I think it would be great if Christians would realize this and stop referring to Jesus as “God” and simply see him as one of the greatest men who ever lived, and attempt to live lives following the humanistic teachings of Jesus, and therefore still refer to themselves as “Christians”.

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9 thoughts on “Jesus was not Yahweh

  1. “So I prayed harder. I repented of my sins harder. I repented of sins I wasn't even aware of just to be sure. But nothing.”

    I just saw your quote from a few posts back. Same thing happened to me until God did it. Don't know how, but God showed me Himself. I know you say it's feelings but when God shows you Himself you know it is God. I was not expecting God but it happened.

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  2. There are people in every religion who say the very same thing: “God showed himself to me when I wasn't even expecting it.” Why should we believe that YOUR experience was the real deal and their's wasn't?

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  3. All I know is God and Jesus are real. The Bible talks about eyes being opened to God and it happened to me unexpectedly (and unemotionally). It just happened. I did want God in my life and when I begged Him to show me it didn't happen. But when I was not expecting it, it happened. You can argue from every angle Gary but I know what happened to me and at a time I wasn't looking. And as far as you believing MY experience was the real deal, that's up to you. But if it happened to you, you would know God is real.

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  4. I do not deny the existence of a Creator God. Maybe the Creator God did reveal his presence to you. But how do you know that the God that “opened your eyes” was Jesus/Yahweh? Did you see someone? Did you hear an audible voice? Did you see writing on a wall from an invisible hand?

    Yes, you had an experience. Yes it was a supernatural experience. But how do you know WHO was behind this experience?

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  5. Gary, I am set for you to make fun of me but that is ok. Whatever happened wasn't emotional or physical but I just knew. God became so real and the Bible opened up to me. Verses I never understood became clear to me. And that happened right away. My eyes were opened. There was no vision or voice or writing on the wall or anything like that. I cant explain it but it was very real. There is no way I (my personality) would fall for something emotional or superstitious, or something brought on by one of those emotional type churches (which really turn me off). Nor could I be scared into this by talk of hell. No way. No one could talk me into this because it's not something one can talk another into.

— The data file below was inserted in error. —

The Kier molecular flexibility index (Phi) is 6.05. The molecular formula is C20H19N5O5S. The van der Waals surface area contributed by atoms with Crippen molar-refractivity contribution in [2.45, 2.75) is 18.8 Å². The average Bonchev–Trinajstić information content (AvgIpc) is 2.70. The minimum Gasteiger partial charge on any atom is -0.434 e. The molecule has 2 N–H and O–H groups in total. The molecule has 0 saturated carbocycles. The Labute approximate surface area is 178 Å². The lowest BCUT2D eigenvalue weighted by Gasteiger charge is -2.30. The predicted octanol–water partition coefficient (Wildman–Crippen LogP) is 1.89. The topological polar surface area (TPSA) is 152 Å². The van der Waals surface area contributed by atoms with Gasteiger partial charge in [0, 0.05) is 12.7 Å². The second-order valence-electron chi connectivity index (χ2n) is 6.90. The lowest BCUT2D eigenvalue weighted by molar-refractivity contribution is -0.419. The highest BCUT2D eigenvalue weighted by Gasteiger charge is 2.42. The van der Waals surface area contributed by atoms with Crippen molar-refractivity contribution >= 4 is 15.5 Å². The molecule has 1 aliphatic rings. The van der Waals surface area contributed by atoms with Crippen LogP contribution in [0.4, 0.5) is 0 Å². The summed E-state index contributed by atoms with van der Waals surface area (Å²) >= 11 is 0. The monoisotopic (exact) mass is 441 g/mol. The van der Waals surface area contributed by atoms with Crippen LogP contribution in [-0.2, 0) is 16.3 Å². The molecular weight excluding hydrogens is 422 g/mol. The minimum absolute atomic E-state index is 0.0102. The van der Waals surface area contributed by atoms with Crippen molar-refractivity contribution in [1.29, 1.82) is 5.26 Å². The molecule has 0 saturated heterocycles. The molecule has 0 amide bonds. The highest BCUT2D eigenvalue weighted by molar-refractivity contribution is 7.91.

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  6. Many people, of many Faiths, have had experiences that dramatically changed their view of spirituality (the supernatural). Saul of Tarsus and Constantine are just two of many examples.

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  7. I often encounter Christians who claim that Jesus has revealed himself to them, giving them evidence that he his alive and that he is God. However, when I ask them to provide the circumstances of this “revelation” they usually refuse.

    I contend that Christians can no more prove that they communicate/interact with an invisible Jesus than a child can prove that his invisible, imaginary friend is real.